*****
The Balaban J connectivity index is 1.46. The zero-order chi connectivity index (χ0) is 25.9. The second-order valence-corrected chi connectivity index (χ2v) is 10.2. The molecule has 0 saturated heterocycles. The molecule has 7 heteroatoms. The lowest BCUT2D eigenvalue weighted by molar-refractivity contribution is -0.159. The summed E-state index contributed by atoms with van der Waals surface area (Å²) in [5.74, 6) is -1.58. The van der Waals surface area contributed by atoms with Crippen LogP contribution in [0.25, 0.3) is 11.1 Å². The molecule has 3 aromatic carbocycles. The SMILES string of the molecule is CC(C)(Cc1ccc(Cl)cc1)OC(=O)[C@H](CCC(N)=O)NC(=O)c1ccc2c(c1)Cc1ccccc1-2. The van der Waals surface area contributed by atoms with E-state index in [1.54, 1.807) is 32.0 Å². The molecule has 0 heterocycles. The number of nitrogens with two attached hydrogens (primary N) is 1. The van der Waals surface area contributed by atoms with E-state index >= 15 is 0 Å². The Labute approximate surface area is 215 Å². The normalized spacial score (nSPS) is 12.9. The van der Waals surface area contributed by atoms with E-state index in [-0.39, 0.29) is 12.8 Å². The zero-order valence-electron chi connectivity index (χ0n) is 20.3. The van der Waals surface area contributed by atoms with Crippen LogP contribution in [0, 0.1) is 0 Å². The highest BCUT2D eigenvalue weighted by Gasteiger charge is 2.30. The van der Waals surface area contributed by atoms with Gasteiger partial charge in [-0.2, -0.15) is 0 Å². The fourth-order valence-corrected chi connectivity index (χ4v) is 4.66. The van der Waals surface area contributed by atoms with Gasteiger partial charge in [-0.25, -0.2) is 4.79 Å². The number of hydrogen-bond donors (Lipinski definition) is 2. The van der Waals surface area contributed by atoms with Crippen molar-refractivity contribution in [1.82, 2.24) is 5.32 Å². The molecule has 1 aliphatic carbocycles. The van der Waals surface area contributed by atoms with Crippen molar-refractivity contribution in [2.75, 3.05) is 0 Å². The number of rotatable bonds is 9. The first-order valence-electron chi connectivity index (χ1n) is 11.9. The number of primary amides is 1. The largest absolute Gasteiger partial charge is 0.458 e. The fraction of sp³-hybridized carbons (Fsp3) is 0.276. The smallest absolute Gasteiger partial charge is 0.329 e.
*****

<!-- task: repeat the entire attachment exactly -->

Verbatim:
The Balaban J connectivity index is 1.46. The zero-order chi connectivity index (χ0) is 25.9. The second-order valence-corrected chi connectivity index (χ2v) is 10.2. The molecule has 0 saturated heterocycles. The molecule has 7 heteroatoms. The lowest BCUT2D eigenvalue weighted by molar-refractivity contribution is -0.159. The summed E-state index contributed by atoms with van der Waals surface area (Å²) in [5.74, 6) is -1.58. The van der Waals surface area contributed by atoms with Crippen LogP contribution in [0.25, 0.3) is 11.1 Å². The molecule has 3 aromatic carbocycles. The SMILES string of the molecule is CC(C)(Cc1ccc(Cl)cc1)OC(=O)[C@H](CCC(N)=O)NC(=O)c1ccc2c(c1)Cc1ccccc1-2. The van der Waals surface area contributed by atoms with E-state index in [1.54, 1.807) is 32.0 Å². The molecule has 0 heterocycles. The number of nitrogens with two attached hydrogens (primary N) is 1. The van der Waals surface area contributed by atoms with E-state index >= 15 is 0 Å². The Labute approximate surface area is 215 Å². The normalized spacial score (nSPS) is 12.9. The van der Waals surface area contributed by atoms with E-state index in [-0.39, 0.29) is 12.8 Å². The zero-order valence-electron chi connectivity index (χ0n) is 20.3. The van der Waals surface area contributed by atoms with Crippen LogP contribution in [0, 0.1) is 0 Å². The highest BCUT2D eigenvalue weighted by Gasteiger charge is 2.30. The van der Waals surface area contributed by atoms with Gasteiger partial charge in [-0.2, -0.15) is 0 Å². The fourth-order valence-corrected chi connectivity index (χ4v) is 4.66. The van der Waals surface area contributed by atoms with Gasteiger partial charge in [-0.25, -0.2) is 4.79 Å². The number of hydrogen-bond donors (Lipinski definition) is 2. The van der Waals surface area contributed by atoms with Crippen molar-refractivity contribution in [1.82, 2.24) is 5.32 Å². The molecule has 1 aliphatic carbocycles. The van der Waals surface area contributed by atoms with Crippen molar-refractivity contribution in [2.75, 3.05) is 0 Å². The number of rotatable bonds is 9. The first-order valence-electron chi connectivity index (χ1n) is 11.9. The number of primary amides is 1. The largest absolute Gasteiger partial charge is 0.458 e. The fraction of sp³-hybridized carbons (Fsp3) is 0.276. The smallest absolute Gasteiger partial charge is 0.329 e.